The University of Massachusetts Dartmouth Center for Portuguese Studies and Culture / Tagus Press is a multidisciplinary international studies and outreach unit dedicated to the study of the language, literatures and cultures of the Portuguese-speaking world. Working in close partnership with the Department of Portuguese and the Ferreira-Mendes Portuguese-American Archives, it is the oldest of these units devoted to Portuguese at UMass Dartmouth.

Events - 2017

CPSC  Director's Friday Message

July 21, 2017

Professor Filipa Lowndes Vicente

An Interview with Professor Filipa Lowndes Vicente

The interview with Professor Filipa Lowndes Vicente from the prestigious Institute for Social Science at the University of Lisbon has been a tremendous success on our Facebook page. Prof. Vicente was interviewed by another historian, Prof. Timothy Dale Walker (member of our Executive Board). We recorded the interview last month in MP3 format under the title "Thinking from Portuguese and British Colonial India: Nineteenth-Century Intellectual, Material and Visual History" in a professional-quality soundproof room at the Claire T. Carney Library, in a planned effort to make the dissemination of knowledge reach the diverse communities of the Commonwealth of Massachusetts and beyond. You will find more information about this interview
here, including the downloadable MP3 file with the interview itself. All constructive criticism and suggestions about this connection between the UMassD CPSC and our global readers and listeners are extremely welcome.

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Anna M. Klobucka

Of Meals and Men: Food, Masculinities and Social Change in the Literature of the Lusophone Transatlantic

On Friday, August 4th, the Department of Portuguese, with the support of the Center for Portuguese Studies and Culture, is pleased to announce Serena Rivera's upcoming doctoral dissertation defense--Of Meals and Men: Food, Masculinities and Social Change in the Literature of the Lusophone Transatlantic. Her advisor is Anna M. Klobucka (Portuguese) and committee members are Dário Borim, Jr. (Portuguese) and Isabel Fêo Rodrigues (Anthropology). The defense is open to the public.

Friday, August 4, 2017
2-4 pm
Board of Trustees Room, Foster Administration Building

Abstract: This dissertation is a comparative, transtemporal, food-centered exploration of the intersections among food tropes, masculinity, and the construction of national identity in the Lusophone Transatlantic by way of three foundational literary texts: Alusio Azevedos O Cortio (1890, Brazil), Baltasar Lopes's Chiquinho (1947, Cape Verde), and Paulina Chiziane's Niketche: Uma histria de poligamia (2002, Mozambique). Through close readings of these novels, the study highlights the ways in which authors employ food tropes (such as eating, not eating, food procurement and preparation, coping with food scarcity, etc.) entwined with performances of masculinity as a means to expose the nuances of the intense social, economic and political changes occurring in the historical contexts in which the narratives take place. Through the lenses of literary criticism and cultural anthropology, this work aims to depart from the normative Lusotropicalist narrative of national identity construction, which emphasizes the female body and sexual relations, and instead illuminates the role of food and male self-identity in the construction of the nation. In so doing, the study argues that the intersections of literary food tropes and performances of masculinity provide an alternate narrative to Gilberto Freyre's Lusotropicalist vision of national identity construction. By emphasizing male characters with anxious appetites, Azevedo, Lopes and Chiziane, in their respective works, call for a reimagining of national identity where the power of food is equitably divided.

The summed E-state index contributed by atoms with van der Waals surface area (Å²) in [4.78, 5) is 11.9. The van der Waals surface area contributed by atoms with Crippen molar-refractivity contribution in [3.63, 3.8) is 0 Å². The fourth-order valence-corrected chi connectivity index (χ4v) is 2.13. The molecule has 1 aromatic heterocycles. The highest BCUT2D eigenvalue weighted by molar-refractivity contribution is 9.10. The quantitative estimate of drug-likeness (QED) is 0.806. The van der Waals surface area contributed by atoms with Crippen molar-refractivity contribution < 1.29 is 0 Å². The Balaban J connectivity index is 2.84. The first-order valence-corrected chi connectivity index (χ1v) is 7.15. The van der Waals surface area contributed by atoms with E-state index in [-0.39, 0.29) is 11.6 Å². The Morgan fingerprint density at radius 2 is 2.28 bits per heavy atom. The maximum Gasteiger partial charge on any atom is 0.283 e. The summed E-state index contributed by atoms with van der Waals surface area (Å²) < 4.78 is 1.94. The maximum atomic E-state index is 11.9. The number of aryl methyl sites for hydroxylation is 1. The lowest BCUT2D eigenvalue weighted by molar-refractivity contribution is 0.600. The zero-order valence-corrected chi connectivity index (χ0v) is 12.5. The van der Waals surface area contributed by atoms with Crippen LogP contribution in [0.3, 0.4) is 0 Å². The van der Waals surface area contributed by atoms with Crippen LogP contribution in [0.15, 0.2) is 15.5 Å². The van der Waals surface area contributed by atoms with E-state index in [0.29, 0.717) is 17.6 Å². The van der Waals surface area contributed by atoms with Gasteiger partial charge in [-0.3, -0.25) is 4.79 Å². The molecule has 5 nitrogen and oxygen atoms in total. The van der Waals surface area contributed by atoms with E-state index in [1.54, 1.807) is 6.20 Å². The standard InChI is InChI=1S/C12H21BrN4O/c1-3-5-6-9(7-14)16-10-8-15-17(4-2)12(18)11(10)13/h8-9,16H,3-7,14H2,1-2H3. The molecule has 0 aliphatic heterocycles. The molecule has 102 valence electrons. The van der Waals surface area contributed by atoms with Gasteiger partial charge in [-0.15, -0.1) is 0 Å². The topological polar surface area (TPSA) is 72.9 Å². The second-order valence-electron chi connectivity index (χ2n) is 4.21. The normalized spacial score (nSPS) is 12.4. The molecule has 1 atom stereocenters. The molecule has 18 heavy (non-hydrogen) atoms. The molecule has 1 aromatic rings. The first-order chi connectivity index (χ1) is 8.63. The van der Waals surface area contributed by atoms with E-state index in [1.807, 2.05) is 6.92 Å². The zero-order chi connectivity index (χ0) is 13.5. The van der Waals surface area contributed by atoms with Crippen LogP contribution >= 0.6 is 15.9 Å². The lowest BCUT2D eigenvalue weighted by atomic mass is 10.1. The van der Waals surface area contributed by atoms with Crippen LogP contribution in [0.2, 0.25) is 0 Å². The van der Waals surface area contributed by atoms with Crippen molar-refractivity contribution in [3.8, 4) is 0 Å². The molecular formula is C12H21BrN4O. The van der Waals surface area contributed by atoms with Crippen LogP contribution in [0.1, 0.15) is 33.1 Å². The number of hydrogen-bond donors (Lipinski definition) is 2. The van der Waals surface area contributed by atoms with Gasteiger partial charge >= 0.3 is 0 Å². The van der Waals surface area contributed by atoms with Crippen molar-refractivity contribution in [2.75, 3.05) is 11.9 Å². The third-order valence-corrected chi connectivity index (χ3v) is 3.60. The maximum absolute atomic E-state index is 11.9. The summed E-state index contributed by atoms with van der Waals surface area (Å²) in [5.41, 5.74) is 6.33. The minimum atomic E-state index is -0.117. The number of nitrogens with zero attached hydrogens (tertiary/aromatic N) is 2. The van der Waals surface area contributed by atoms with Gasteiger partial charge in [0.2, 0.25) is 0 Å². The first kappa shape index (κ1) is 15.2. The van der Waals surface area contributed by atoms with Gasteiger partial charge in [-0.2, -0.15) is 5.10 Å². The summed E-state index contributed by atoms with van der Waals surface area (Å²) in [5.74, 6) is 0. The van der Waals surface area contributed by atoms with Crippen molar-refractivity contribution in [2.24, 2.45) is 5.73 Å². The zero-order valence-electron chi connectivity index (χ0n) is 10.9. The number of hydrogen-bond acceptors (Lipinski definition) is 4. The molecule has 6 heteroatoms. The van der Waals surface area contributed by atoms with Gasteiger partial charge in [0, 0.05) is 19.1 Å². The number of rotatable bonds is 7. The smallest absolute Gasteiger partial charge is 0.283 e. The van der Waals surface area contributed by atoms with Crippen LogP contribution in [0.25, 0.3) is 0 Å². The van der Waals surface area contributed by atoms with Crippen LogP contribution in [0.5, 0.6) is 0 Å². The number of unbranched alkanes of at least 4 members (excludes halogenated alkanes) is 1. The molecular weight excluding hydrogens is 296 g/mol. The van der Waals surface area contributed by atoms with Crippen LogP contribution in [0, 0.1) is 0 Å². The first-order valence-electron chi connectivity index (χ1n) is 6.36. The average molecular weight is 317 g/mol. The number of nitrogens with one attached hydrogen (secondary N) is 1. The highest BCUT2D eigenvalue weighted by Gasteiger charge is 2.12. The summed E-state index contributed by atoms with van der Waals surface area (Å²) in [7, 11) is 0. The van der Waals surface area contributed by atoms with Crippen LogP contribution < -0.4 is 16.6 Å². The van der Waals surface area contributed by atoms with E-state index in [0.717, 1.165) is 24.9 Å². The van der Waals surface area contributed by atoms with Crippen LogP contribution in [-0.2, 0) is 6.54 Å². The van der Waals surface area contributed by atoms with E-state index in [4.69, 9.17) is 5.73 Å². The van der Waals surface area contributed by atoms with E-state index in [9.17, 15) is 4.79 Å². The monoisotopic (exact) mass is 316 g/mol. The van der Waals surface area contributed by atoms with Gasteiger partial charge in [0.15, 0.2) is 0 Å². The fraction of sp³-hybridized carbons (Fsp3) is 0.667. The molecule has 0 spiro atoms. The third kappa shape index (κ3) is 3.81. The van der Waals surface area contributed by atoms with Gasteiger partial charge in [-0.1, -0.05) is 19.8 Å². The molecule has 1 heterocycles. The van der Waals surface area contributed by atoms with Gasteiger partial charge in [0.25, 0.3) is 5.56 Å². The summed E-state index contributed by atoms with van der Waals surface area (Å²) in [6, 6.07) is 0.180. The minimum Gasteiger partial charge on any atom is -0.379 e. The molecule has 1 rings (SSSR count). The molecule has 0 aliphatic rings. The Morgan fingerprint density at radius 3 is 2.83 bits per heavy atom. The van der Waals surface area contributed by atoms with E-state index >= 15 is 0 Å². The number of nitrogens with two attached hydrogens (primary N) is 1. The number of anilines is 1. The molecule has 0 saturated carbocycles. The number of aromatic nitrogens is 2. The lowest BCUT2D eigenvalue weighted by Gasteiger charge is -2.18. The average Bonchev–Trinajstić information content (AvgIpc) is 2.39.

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After the November 11, 2016 election of a new CPSC leadership, the two key developments have been the approval of the Center's revised bylaws and the announcement of the CPSC Advisory Council. 

Grateful for your understanding and support,

Victor K. Mendes
Director, Center for Portuguese Studies and Culture (CPSC)
Director, PhD in Luso-Afro-Brazilian Studies and Theory (LABST)

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